Bernie Sanders Finally Accepts Reality, Admits He Won’t Be The Nominee
Bernie Sanders admitted, finally, that he likely won't be the nominee.
He has yet to concede the race officially, endorse Hillary Clinton, or suspend his campaign, but Vermont Senator Bernie Sanders finally seems to be admitting reality:
Senator Bernie Sanders came one step closer to accepting defeat on Wednesday, telling C-SPAN in an hourlong interview that he most likely would not be the Democratic presidential nominee.
For weeks, Mr. Sanders has insisted that he is still running against Hillary Clinton, though she clinched the number of delegates needed to secure the nomination on June 6. But when C-SPAN’s Steve Scully asked Mr. Sanders about speaking at the Democratic National Convention next month, the senator acknowledged that he was unlikely to best Mrs. Clinton, who has already been endorsed by a number of Democratic leaders, including President Obama.
“It doesn’t appear that I’m going to be the nominee, so I’m not going to be determining the scope of the convention,” Mr. Sanders said, adding that he has reached no agreement to endorse Mrs. Clinton but has been negotiating with her campaign. “What our job is now is to have her listen to what millions of people in this country who supported me want to see happen. We’ll see how that evolves.”
Mr. Sanders did not acknowledge that Mrs. Clinton was going to leave the convention as the nominee, or that she would become the first woman presidential nominee of a major party. He did say she was “very, very intelligent” and has faced challenges, but he focused mainly on their policy differences.
“She has clearly had to fight her way through a lot of sexism and unfair attacks over the years,” he said. “But there are areas where we have strong disagreements. She is more or less an establishment Democrat. It’s kind of hard to deny that. And I think we’ve got to move beyond that.”
The senator also said he was not being vetted to become Mrs. Clinton’s running mate. He did weigh in on who that person might be, without naming anyone specific. “I think she should select, clearly, the most progressive candidate that she can find,” he said. “It would be a terrible mistake for her to go to a candidate who has roots from Wall Street or has been backed by Wall Street.”
Mr. Sanders also said his campaign had been in regular contact with Mrs. Clinton’s campaign and planned to push for “the most progressive platform in the history of the Democratic Party,” including planks on campaign finance, health care, higher education and the minimum wage.
The senator also said he expected to address the crowd gathered in Philadelphia next month. “I’ve given a few speeches in my life,” he said. “It would be nice to speak at the Democratic National Convention. If they, for whatever reason, don’t want me to speak, you know, so what? But by the way, I expect that I will speak.”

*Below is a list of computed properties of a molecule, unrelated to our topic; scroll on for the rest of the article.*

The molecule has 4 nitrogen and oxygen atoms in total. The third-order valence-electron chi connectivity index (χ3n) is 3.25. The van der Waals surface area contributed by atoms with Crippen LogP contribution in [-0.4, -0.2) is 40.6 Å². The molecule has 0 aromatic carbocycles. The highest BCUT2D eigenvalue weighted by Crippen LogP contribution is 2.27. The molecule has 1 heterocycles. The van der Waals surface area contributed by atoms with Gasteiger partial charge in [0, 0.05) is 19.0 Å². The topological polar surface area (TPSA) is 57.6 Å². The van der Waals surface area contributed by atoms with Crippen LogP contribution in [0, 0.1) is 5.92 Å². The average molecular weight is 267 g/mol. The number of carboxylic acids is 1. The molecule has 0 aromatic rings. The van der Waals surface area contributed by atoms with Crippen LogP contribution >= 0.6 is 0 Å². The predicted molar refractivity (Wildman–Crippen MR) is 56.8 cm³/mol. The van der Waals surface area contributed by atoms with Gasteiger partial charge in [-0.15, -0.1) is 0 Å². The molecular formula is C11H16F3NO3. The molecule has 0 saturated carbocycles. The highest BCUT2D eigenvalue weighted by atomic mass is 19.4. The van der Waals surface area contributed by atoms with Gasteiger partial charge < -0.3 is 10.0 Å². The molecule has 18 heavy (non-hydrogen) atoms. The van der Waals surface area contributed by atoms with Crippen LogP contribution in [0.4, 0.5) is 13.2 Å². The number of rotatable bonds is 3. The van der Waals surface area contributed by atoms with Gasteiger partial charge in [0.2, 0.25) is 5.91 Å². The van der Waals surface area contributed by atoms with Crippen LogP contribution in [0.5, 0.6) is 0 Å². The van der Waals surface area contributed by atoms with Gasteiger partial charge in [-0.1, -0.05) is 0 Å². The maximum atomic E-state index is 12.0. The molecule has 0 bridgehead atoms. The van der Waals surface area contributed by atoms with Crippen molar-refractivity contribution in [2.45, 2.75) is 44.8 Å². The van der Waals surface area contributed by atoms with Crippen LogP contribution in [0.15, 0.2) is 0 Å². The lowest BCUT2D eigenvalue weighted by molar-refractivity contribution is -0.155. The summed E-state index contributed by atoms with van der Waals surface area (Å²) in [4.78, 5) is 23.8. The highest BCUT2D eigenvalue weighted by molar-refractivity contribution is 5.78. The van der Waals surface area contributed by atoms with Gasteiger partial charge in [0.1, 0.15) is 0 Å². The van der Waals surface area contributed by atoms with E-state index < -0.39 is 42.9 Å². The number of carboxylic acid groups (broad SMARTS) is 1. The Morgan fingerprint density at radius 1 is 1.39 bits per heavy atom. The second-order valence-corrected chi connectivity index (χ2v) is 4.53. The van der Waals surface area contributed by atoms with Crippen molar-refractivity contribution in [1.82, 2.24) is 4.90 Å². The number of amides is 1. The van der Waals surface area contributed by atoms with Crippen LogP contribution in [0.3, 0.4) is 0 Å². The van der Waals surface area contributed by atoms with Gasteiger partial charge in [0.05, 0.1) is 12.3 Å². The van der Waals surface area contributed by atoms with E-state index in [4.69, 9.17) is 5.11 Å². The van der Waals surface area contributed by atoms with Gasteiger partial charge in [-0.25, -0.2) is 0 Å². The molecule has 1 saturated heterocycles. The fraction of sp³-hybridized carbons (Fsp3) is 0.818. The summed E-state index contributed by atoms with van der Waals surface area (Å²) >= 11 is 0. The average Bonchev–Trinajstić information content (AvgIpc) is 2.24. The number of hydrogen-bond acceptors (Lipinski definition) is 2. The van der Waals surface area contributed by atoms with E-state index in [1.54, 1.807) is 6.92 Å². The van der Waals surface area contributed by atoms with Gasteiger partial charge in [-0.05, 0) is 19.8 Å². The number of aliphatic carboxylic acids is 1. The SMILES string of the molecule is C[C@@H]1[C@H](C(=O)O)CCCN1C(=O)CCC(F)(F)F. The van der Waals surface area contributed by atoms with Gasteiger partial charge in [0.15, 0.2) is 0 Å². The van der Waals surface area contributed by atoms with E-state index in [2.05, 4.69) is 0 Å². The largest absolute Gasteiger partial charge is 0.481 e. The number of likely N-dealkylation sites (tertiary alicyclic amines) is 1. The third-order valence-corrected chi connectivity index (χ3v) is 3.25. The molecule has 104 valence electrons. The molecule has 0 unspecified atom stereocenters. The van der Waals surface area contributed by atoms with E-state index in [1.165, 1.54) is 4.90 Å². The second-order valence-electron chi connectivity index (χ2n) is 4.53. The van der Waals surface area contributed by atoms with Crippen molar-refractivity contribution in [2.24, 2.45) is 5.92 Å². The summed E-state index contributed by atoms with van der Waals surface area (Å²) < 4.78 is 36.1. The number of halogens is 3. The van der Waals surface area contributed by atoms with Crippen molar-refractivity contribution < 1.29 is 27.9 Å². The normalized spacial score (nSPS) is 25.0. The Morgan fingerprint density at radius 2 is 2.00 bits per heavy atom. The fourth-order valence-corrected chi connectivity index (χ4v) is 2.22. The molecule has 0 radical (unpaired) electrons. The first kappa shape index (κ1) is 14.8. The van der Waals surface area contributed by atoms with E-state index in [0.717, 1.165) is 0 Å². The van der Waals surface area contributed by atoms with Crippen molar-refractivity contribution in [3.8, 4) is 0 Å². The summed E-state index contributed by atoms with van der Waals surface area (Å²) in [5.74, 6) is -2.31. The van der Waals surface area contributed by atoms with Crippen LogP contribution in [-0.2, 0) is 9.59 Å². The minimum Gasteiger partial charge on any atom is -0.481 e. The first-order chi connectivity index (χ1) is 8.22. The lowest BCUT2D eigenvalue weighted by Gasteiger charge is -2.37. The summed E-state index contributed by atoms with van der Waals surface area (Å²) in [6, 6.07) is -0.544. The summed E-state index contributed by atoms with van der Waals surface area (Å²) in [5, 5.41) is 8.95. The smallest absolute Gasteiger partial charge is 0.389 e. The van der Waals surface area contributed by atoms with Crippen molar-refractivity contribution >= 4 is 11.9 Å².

Of course, Sanders is smart enough to realize that if he wants to have influence over the party platform, much less address the convention in prime time, which is presumably what he’s talking about, then there’s a price of admission that he’ll have to pay. That price, of course, is the formal end of his campaign and an endorsement of the party nominee. No official from either party is going to let someone who refuses to endorse the party nominee get the national attention that a speaking slot at the convention conveys, and they’re not going to give a slot to someone who still has an active campaign for President going. That’s why Rand Paul spoke at the 2012 Republican National Convention, and will likely speak in Cleveland as well, and his father did not. Unlike his son, former Congressman Ron Paul refused to endorse Mitt Romney.
In Sanders case, I really don’t doubt that he will eventually endorse Clinton and join her on the campaign trial, especially when it comes to the attack on Donald Trump. What’s puzzling, to be honest about it, is what’s taking him so long to get around to facing reality. It’s generally the case in these situations, for example, that the longer one waits the less influence they end up having over whatever it is they want to influence. This is especially true with regard to things such as the party platform, which isn’t exactly drawn up at the last minute. Sanders does have people at the table where the platform is being debated at the moment, of course, but one has to imagine that their influence is limited to the extent of the influence of their sponsor, and that is arguably diminishing day by day. In any case, this latest statement at least appears to be a sign that Sanders recognizes all of thi. The fact that his actions, or lack thereof, say one thing, while his words say another, though, is rather puzzling.